Turning "Rags" Into Riches
Founder of The Limited Inc.
"You have to understand that no one has to buy anything.everybody has enough clothing in their closets to last them 100 years. So the issue is to create a demand to stimulate people to buy."-Leslie Wexner
He knows Victoria's Secret. Pushed the limits with The Limited. Rode the Express to fashion fame. A true pioneer of specialty clothing stores, the dozens of retail concepts Leslie Wexner has whipped up over the past 40 years have not only made him a very wealthy man, but helped create a new marketing niche that blazed the path for such brand-oriented ventures as Talbot's, The Gap, J Crew and countless others.
Wexner seemed to be destined for a career in the "rag trade." After emigrating from Russia, Wexner's parents worked in a variety of garment-industry positions before opening their own women's clothing store in Columbus, Ohio, in 1951. They named the store Leslie's after their son.
Initially, Wexner didn't aspire to a career in retailing. One of his earliest ambitions was to become an architect. Yet as he grew older, at least partly as a result of pressure from his father, Wexner became increasingly interested in running his own business. After graduating from The Ohio State University with a degree in business administration, he began helping his parents run the family store. At the time, Leslie's was a moderately successful operation that sold all types of women's clothing. But Wexner believed the store could be more profitable if it specialized only in sportswear. "Although I didn't understand fashion, I understood that [sportswear] was what all my female friends wore," Wexner explains. "[Sportswear] was our most profitable line, and my feeling was that if you made money in chocolate ice cream, why sell other flavors?"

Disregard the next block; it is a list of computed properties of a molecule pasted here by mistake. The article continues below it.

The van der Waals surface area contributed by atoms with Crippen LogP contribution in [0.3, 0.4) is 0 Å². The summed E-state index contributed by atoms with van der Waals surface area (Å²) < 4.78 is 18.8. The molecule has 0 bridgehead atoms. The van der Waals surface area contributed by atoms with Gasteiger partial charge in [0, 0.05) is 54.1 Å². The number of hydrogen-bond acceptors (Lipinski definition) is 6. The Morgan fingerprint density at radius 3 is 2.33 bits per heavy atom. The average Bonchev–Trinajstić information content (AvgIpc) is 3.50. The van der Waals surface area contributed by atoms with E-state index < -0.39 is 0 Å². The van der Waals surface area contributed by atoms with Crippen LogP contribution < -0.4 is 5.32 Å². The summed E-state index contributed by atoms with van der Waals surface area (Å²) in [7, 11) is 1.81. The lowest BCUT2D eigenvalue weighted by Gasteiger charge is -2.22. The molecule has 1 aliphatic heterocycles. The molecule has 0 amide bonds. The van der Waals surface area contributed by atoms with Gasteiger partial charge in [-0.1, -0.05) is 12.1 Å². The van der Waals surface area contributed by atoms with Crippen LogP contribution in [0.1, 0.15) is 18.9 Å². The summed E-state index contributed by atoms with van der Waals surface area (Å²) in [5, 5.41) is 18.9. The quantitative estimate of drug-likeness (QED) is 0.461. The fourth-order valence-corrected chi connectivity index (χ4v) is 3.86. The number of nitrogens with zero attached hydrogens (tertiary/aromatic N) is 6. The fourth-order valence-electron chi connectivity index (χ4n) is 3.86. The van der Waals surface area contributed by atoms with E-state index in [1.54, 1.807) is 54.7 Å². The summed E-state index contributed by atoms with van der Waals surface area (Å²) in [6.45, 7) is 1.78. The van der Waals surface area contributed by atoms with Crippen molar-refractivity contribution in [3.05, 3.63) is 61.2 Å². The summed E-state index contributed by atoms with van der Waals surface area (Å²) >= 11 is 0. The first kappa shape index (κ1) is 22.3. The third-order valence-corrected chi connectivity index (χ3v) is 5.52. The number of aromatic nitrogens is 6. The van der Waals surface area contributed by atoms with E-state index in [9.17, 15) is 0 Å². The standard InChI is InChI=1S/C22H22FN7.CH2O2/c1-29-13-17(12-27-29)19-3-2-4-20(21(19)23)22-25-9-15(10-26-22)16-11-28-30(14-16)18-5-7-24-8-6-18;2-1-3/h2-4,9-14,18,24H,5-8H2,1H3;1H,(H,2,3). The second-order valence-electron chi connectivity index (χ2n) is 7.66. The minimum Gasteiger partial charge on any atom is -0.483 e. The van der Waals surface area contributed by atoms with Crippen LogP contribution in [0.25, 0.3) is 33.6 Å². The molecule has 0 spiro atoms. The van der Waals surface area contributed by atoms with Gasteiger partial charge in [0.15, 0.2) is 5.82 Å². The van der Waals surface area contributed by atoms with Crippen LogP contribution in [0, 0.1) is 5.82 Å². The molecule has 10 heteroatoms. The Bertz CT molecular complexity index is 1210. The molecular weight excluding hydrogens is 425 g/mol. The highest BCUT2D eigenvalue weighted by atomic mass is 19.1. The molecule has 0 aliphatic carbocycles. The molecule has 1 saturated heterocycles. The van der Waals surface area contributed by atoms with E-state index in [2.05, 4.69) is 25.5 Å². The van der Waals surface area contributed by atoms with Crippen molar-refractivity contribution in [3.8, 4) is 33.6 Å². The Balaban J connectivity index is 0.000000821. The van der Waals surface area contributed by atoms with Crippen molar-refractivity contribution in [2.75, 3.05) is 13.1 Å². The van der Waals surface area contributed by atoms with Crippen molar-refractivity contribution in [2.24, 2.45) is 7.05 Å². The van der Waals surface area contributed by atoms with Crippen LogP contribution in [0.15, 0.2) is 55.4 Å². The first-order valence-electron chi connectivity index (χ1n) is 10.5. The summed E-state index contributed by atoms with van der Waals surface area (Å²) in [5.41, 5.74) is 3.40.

After several unsuccessful attempts to talk his father into stocking just sportswear, Wexner decided to strike out on his own. With a $5,000 loan from his aunt, he opened his own shop in Columbus in 1963, dubbing it "The Limited" because he limited his stock to women's sportswear. Determined to make his new venture a success, Wexner followed a grueling work schedule-often arriving at the store at 7 a.m. and leaving after midnight.
It wasn't long before Wexner's hard work and unique retailing strategy began to pay off. In its first year, The Limited's sales topped $160,000, and by the end of the second year, Wexner had opened two more stores. In 1965, Milton Petrie, chairman of a large chain of women's specialty stores, was so impressed with Wexner's operation that he offered to buy 49.5 percent of the operation. But Wexner wanted to run his own business, and promptly turned Petrie down. Still, Wexner credits Petrie with helping him overcome his "shopkeeper's mentality" and to think like an entrepreneur in terms of building a multistore chain.
Throughout the 1960s, The Limited continued to grow. Looking to extend his operations beyond Ohio, Wexner took The Limited public in 1969 to raise money for further expansion. Around that time, he struck up a friendship with Alfred A. Taubman, a real-estate developer who specialized in malls, who would prove to be a key element in Wexner's success. Taubman taught Wexner the importance of attractive store design and finding the right locations for his stores. Thanks to Taubman's help and advice, by the 1980s, Wexner's stores were recognized as the industry leader in store presentation.
As times and tastes changed, Wexner's ability to keep abreast of and meet the evolving needs of his customers enabled him to stay one step ahead of the competition. In the 1980s, many of the teenage baby boomers whose penchant for sportswear had inspired Wexner's first stores had begun climbing the corporate ladder. They still wanted comfortable clothes at reasonable prices, but they also wanted clothes of higher quality and of a style that reflected their new level of sophistication. To meet this new demand, Wexner signed on several top designers to produce exclusive collections for his company.